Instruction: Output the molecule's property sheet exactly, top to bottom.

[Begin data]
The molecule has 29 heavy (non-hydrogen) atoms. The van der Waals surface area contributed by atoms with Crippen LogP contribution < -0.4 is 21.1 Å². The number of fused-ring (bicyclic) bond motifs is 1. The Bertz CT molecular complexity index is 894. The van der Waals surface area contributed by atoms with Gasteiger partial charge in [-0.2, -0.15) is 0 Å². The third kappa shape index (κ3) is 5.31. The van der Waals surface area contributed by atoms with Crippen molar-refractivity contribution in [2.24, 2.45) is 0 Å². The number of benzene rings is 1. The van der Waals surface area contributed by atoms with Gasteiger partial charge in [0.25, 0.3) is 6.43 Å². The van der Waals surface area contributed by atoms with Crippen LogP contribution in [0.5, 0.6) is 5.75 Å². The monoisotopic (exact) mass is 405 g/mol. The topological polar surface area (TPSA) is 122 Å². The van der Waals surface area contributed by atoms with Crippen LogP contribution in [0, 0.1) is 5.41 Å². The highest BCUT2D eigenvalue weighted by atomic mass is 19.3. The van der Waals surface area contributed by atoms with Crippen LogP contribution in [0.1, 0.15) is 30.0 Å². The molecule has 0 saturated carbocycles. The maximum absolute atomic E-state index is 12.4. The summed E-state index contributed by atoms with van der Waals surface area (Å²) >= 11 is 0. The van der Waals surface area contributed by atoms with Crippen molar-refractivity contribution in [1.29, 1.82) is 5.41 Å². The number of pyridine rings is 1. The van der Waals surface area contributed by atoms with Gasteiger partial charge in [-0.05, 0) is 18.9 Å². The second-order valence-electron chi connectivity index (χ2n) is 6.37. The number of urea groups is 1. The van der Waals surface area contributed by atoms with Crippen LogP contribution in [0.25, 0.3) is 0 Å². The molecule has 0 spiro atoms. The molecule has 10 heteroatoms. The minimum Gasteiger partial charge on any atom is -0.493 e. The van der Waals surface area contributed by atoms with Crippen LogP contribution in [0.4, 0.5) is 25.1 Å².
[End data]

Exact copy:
The molecule has 29 heavy (non-hydrogen) atoms. The van der Waals surface area contributed by atoms with Crippen LogP contribution < -0.4 is 21.1 Å². The number of fused-ring (bicyclic) bond motifs is 1. The Bertz CT molecular complexity index is 894. The van der Waals surface area contributed by atoms with Gasteiger partial charge in [-0.2, -0.15) is 0 Å². The third kappa shape index (κ3) is 5.31. The van der Waals surface area contributed by atoms with Crippen molar-refractivity contribution in [2.24, 2.45) is 0 Å². The number of benzene rings is 1. The van der Waals surface area contributed by atoms with Gasteiger partial charge in [0.25, 0.3) is 6.43 Å². The van der Waals surface area contributed by atoms with Crippen LogP contribution in [0.5, 0.6) is 5.75 Å². The monoisotopic (exact) mass is 405 g/mol. The topological polar surface area (TPSA) is 122 Å². The van der Waals surface area contributed by atoms with Crippen LogP contribution in [0, 0.1) is 5.41 Å². The highest BCUT2D eigenvalue weighted by atomic mass is 19.3. The van der Waals surface area contributed by atoms with Crippen LogP contribution in [0.1, 0.15) is 30.0 Å². The molecule has 0 saturated carbocycles. The maximum absolute atomic E-state index is 12.4. The summed E-state index contributed by atoms with van der Waals surface area (Å²) >= 11 is 0. The van der Waals surface area contributed by atoms with Crippen molar-refractivity contribution in [1.29, 1.82) is 5.41 Å². The number of pyridine rings is 1. The van der Waals surface area contributed by atoms with Gasteiger partial charge in [-0.05, 0) is 18.9 Å². The second-order valence-electron chi connectivity index (χ2n) is 6.37. The number of urea groups is 1. The van der Waals surface area contributed by atoms with Crippen LogP contribution in [0.25, 0.3) is 0 Å². The molecule has 0 spiro atoms. The molecule has 10 heteroatoms. The minimum Gasteiger partial charge on any atom is -0.493 e. The van der Waals surface area contributed by atoms with Crippen LogP contribution in [0.4, 0.5) is 25.1 Å².